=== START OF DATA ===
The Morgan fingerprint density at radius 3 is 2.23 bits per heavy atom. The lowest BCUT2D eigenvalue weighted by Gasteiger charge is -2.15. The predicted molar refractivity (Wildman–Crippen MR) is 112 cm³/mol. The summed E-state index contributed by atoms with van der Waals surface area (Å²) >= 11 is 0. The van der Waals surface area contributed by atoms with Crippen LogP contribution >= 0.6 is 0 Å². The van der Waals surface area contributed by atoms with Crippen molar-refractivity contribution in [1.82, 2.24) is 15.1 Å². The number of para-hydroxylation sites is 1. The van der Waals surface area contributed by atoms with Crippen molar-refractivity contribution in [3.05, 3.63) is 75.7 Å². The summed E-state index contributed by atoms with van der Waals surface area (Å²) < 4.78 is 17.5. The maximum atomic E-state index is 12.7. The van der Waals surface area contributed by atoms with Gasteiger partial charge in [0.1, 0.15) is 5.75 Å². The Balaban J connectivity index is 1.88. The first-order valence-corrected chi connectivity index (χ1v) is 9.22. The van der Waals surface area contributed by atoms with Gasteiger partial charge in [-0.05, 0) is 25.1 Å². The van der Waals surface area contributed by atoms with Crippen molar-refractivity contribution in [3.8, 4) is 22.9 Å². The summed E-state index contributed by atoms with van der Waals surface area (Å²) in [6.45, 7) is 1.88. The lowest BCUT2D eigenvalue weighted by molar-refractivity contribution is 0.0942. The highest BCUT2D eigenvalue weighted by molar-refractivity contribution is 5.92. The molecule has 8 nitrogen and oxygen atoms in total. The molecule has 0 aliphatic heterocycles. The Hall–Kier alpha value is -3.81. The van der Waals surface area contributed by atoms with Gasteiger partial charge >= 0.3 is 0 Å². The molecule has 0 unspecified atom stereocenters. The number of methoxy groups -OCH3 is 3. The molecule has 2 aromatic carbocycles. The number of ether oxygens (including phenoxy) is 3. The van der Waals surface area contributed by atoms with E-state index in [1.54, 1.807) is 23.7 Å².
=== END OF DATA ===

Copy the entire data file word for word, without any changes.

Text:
The Morgan fingerprint density at radius 3 is 2.23 bits per heavy atom. The lowest BCUT2D eigenvalue weighted by Gasteiger charge is -2.15. The predicted molar refractivity (Wildman–Crippen MR) is 112 cm³/mol. The summed E-state index contributed by atoms with van der Waals surface area (Å²) >= 11 is 0. The van der Waals surface area contributed by atoms with Crippen LogP contribution >= 0.6 is 0 Å². The van der Waals surface area contributed by atoms with Crippen molar-refractivity contribution in [1.82, 2.24) is 15.1 Å². The number of para-hydroxylation sites is 1. The van der Waals surface area contributed by atoms with Crippen molar-refractivity contribution in [3.05, 3.63) is 75.7 Å². The summed E-state index contributed by atoms with van der Waals surface area (Å²) < 4.78 is 17.5. The maximum atomic E-state index is 12.7. The van der Waals surface area contributed by atoms with Gasteiger partial charge in [0.1, 0.15) is 5.75 Å². The Balaban J connectivity index is 1.88. The first-order valence-corrected chi connectivity index (χ1v) is 9.22. The van der Waals surface area contributed by atoms with Gasteiger partial charge in [-0.05, 0) is 25.1 Å². The van der Waals surface area contributed by atoms with Crippen molar-refractivity contribution in [3.8, 4) is 22.9 Å². The summed E-state index contributed by atoms with van der Waals surface area (Å²) in [6.45, 7) is 1.88. The lowest BCUT2D eigenvalue weighted by molar-refractivity contribution is 0.0942. The highest BCUT2D eigenvalue weighted by molar-refractivity contribution is 5.92. The molecule has 8 nitrogen and oxygen atoms in total. The molecule has 0 aliphatic heterocycles. The Hall–Kier alpha value is -3.81. The van der Waals surface area contributed by atoms with Gasteiger partial charge >= 0.3 is 0 Å². The molecule has 0 unspecified atom stereocenters. The number of methoxy groups -OCH3 is 3. The molecule has 2 aromatic carbocycles. The number of ether oxygens (including phenoxy) is 3. The van der Waals surface area contributed by atoms with E-state index in [1.54, 1.807) is 23.7 Å².